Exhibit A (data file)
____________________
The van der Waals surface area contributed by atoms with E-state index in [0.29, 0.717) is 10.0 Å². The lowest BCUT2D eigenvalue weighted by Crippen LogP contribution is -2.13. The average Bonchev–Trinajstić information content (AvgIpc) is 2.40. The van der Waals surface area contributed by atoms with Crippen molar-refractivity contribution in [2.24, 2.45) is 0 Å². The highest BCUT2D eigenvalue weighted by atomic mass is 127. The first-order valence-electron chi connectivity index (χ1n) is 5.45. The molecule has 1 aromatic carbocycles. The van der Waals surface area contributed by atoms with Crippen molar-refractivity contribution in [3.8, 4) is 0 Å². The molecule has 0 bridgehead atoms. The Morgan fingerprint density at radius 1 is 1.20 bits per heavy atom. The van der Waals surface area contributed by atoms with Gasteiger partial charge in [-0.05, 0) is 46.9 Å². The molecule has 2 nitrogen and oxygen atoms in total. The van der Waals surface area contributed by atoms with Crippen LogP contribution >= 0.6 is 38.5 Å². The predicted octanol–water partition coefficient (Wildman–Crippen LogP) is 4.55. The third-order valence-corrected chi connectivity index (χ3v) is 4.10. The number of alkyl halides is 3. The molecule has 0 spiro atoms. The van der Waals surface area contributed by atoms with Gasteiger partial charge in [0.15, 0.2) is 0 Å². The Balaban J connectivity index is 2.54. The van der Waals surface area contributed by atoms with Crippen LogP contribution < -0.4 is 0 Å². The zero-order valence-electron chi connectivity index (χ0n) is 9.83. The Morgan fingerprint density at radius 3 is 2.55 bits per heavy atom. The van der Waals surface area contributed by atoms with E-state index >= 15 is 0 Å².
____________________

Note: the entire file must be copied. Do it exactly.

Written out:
The van der Waals surface area contributed by atoms with E-state index in [0.29, 0.717) is 10.0 Å². The lowest BCUT2D eigenvalue weighted by Crippen LogP contribution is -2.13. The average Bonchev–Trinajstić information content (AvgIpc) is 2.40. The van der Waals surface area contributed by atoms with Crippen molar-refractivity contribution in [2.24, 2.45) is 0 Å². The highest BCUT2D eigenvalue weighted by atomic mass is 127. The first-order valence-electron chi connectivity index (χ1n) is 5.45. The molecule has 1 aromatic carbocycles. The van der Waals surface area contributed by atoms with Crippen molar-refractivity contribution in [3.8, 4) is 0 Å². The molecule has 0 bridgehead atoms. The Morgan fingerprint density at radius 1 is 1.20 bits per heavy atom. The van der Waals surface area contributed by atoms with Gasteiger partial charge in [-0.05, 0) is 46.9 Å². The molecule has 2 nitrogen and oxygen atoms in total. The van der Waals surface area contributed by atoms with Crippen LogP contribution >= 0.6 is 38.5 Å². The predicted octanol–water partition coefficient (Wildman–Crippen LogP) is 4.55. The third-order valence-corrected chi connectivity index (χ3v) is 4.10. The number of alkyl halides is 3. The molecule has 0 spiro atoms. The van der Waals surface area contributed by atoms with Gasteiger partial charge in [0.15, 0.2) is 0 Å². The Balaban J connectivity index is 2.54. The van der Waals surface area contributed by atoms with Crippen LogP contribution < -0.4 is 0 Å². The zero-order valence-electron chi connectivity index (χ0n) is 9.83. The Morgan fingerprint density at radius 3 is 2.55 bits per heavy atom. The van der Waals surface area contributed by atoms with E-state index >= 15 is 0 Å².